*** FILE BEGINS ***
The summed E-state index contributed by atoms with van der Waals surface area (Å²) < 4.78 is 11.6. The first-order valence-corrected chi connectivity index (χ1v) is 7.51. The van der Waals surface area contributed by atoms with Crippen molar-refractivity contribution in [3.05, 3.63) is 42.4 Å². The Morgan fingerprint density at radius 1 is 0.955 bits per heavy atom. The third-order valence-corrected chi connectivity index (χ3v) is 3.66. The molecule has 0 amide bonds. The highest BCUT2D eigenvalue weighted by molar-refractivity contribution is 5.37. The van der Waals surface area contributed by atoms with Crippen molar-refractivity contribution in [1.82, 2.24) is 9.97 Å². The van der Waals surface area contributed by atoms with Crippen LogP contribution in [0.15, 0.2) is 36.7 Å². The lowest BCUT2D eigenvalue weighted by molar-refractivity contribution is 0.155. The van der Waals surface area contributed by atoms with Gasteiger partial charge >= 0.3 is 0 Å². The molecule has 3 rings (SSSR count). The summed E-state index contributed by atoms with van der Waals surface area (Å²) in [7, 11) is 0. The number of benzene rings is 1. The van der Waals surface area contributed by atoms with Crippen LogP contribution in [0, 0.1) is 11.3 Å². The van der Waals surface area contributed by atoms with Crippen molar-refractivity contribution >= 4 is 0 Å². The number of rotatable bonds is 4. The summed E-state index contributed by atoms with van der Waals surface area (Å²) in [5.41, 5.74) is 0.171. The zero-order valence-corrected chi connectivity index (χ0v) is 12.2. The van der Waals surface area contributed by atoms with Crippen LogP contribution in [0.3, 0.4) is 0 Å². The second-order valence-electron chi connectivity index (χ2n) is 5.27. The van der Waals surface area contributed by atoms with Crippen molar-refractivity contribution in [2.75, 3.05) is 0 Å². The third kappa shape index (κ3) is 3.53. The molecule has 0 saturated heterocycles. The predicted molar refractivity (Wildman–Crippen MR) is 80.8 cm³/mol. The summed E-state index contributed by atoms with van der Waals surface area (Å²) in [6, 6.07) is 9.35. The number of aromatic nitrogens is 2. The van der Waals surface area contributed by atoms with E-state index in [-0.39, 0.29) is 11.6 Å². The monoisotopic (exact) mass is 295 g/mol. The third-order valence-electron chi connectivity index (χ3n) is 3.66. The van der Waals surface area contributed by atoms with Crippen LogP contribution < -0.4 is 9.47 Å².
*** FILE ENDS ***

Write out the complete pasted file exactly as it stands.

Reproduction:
The summed E-state index contributed by atoms with van der Waals surface area (Å²) < 4.78 is 11.6. The first-order valence-corrected chi connectivity index (χ1v) is 7.51. The van der Waals surface area contributed by atoms with Crippen molar-refractivity contribution in [3.05, 3.63) is 42.4 Å². The Morgan fingerprint density at radius 1 is 0.955 bits per heavy atom. The third-order valence-corrected chi connectivity index (χ3v) is 3.66. The molecule has 0 amide bonds. The highest BCUT2D eigenvalue weighted by molar-refractivity contribution is 5.37. The van der Waals surface area contributed by atoms with Crippen molar-refractivity contribution in [1.82, 2.24) is 9.97 Å². The van der Waals surface area contributed by atoms with Crippen LogP contribution in [0.15, 0.2) is 36.7 Å². The lowest BCUT2D eigenvalue weighted by molar-refractivity contribution is 0.155. The van der Waals surface area contributed by atoms with Gasteiger partial charge >= 0.3 is 0 Å². The molecule has 3 rings (SSSR count). The summed E-state index contributed by atoms with van der Waals surface area (Å²) in [7, 11) is 0. The number of benzene rings is 1. The van der Waals surface area contributed by atoms with Crippen LogP contribution in [0, 0.1) is 11.3 Å². The van der Waals surface area contributed by atoms with Crippen molar-refractivity contribution >= 4 is 0 Å². The number of rotatable bonds is 4. The summed E-state index contributed by atoms with van der Waals surface area (Å²) in [5.41, 5.74) is 0.171. The zero-order valence-corrected chi connectivity index (χ0v) is 12.2. The van der Waals surface area contributed by atoms with Crippen LogP contribution in [0.3, 0.4) is 0 Å². The second-order valence-electron chi connectivity index (χ2n) is 5.27. The van der Waals surface area contributed by atoms with Crippen molar-refractivity contribution in [2.75, 3.05) is 0 Å². The third kappa shape index (κ3) is 3.53. The molecule has 0 saturated heterocycles. The predicted molar refractivity (Wildman–Crippen MR) is 80.8 cm³/mol. The summed E-state index contributed by atoms with van der Waals surface area (Å²) in [6, 6.07) is 9.35. The number of aromatic nitrogens is 2. The van der Waals surface area contributed by atoms with E-state index in [-0.39, 0.29) is 11.6 Å². The monoisotopic (exact) mass is 295 g/mol. The third-order valence-electron chi connectivity index (χ3n) is 3.66. The van der Waals surface area contributed by atoms with Crippen LogP contribution < -0.4 is 9.47 Å².